The Price of Spaying and Neutering
Posted December 08, 2011
Consider this: One pair of un-sterilized cats, together with
their offspring, can result in 420,000 kittens in 7 years.
One pair of un-sterilized dogs, with their offspring, can result in
4,372 puppies in 7 years. Statistics also show that only one
out of nine of these animals find a good home, leaving the rest to
suffer abandonment and/or euthanasia.
For years, pet owners have questioned whether or not spay or
neuter their pets. However, history and research show that there
are many pros to having your pets spayed or neutered.
Whether your pets are kept indoors or out, there are many health
and behavioral benefits associated with spaying and neutering, says
Dr. Lynn Ruoff, clinical associate professor at the Texas A&M
College of Veterinary Medicine & Biomedical Sciences (CVM).
"Spaying and neutering pets results in fewer reproductive health
problems and makes the treatment of epilepsy, diabetes, and other
diseases much easier," notes Ruoff.
Ruoff adds, "Spayed pets will not develop pyometra, or pus in
the uterus, and they have a greatly decreased risk of developing
mammary gland tumors. Neutered pets are less likely to
develop testicular tumors or an enlarged prostate."
Another big benefit can be peace of mind - a spayed or neutered
pet is far less likely to leave the yard in search of other
"In both male and female pets, sterilization makes them far less
likely to roam, which tends to safeguard against injuries due to
fights and accidents," adds Ruoff. "Neutered males are less likely
to mark their territory by urinating in the house and will not be
inclined to wander off in search of a mate. Spayed females
are also less likely to wander and will not attract males who will
fight over a female in heat."
In addition, hunting, guarding, and other skills are actually
improved in spayed and neutered dogs because they are not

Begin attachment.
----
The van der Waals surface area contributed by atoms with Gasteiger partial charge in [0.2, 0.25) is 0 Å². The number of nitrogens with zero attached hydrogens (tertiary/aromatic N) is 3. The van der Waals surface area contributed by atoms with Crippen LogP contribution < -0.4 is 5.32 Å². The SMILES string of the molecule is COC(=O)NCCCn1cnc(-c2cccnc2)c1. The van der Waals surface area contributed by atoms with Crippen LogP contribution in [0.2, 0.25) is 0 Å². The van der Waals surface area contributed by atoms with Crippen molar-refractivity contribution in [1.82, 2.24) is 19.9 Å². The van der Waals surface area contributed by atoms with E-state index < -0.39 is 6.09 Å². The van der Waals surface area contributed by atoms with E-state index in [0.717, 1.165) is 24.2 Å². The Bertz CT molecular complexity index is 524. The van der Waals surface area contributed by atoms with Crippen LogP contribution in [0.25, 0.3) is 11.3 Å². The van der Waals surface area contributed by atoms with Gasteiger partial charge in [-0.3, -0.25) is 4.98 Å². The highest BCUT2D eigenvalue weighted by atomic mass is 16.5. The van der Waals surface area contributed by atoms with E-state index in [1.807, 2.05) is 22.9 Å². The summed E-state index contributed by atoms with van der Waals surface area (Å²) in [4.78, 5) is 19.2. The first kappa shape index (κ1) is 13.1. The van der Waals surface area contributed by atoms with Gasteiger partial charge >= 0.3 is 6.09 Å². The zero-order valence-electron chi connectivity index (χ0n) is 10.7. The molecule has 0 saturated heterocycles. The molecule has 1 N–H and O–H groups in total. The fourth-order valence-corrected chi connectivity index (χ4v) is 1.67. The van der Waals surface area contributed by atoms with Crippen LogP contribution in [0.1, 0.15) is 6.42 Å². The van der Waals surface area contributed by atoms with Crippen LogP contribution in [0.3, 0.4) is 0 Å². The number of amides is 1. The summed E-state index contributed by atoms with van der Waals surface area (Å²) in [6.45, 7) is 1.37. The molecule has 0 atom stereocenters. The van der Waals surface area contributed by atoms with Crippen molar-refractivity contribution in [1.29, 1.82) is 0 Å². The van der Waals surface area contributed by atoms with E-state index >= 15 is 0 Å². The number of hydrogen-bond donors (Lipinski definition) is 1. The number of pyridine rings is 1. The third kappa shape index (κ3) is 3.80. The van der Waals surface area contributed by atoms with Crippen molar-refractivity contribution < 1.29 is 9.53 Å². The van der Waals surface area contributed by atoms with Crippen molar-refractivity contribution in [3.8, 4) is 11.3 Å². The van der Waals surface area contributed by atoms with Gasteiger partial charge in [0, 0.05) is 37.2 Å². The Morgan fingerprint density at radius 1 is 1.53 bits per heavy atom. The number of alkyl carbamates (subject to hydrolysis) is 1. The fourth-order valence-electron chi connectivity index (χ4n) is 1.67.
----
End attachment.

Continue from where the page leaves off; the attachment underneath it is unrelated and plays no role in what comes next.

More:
distracted by hormonal urges, Ruoff believes.
Pet owners concerned with the pain and cost of the actual
procedure can be put at ease by talking with their
Ruoff explains that spaying and neutering, while considered
major surgery and performed under general anesthesia, involve
little risk in young, healthy pets. In the past, it was
believed that puppies and kittens should not be spayed or neutered
until they were at least six months of age. However, recent
studies conclude that sterilization of pets as young as three
months of age does not increase the risks associated with surgery
or the number of long-term complications.
Animals also recover from these procedures much faster than one
might expect. Stitches are usually removed 10 days after the
surgery, until which time pet owners are advised to keep the
surgical area clean and to keep the animal calm. Most pets
recover within a week or less, often not requiring additional pain
If cost has been keeping you from having a pet spayed or
neutered, it is wise to consider the expenses associated with the
alternative. Without sterilization, you may find yourself
paying to treat pyometra, mammary gland tumors, prostatic
enlargement, or injuries caused by automobiles.
"You can't put a price tag on a family pet that becomes lost or
killed," adds Ruoff.
ABOUT PET TALK
Pet Talk is a service of the College of Veterinary Medicine
& Biomedical Sciences, Texas A&M University. Stories can be
viewed on the Web at vetmed.tamu.edu/news/pet-talk.
Suggestions for future topics may be directed to email@example.com.
↑ Back to Top
« Back to Pet Talk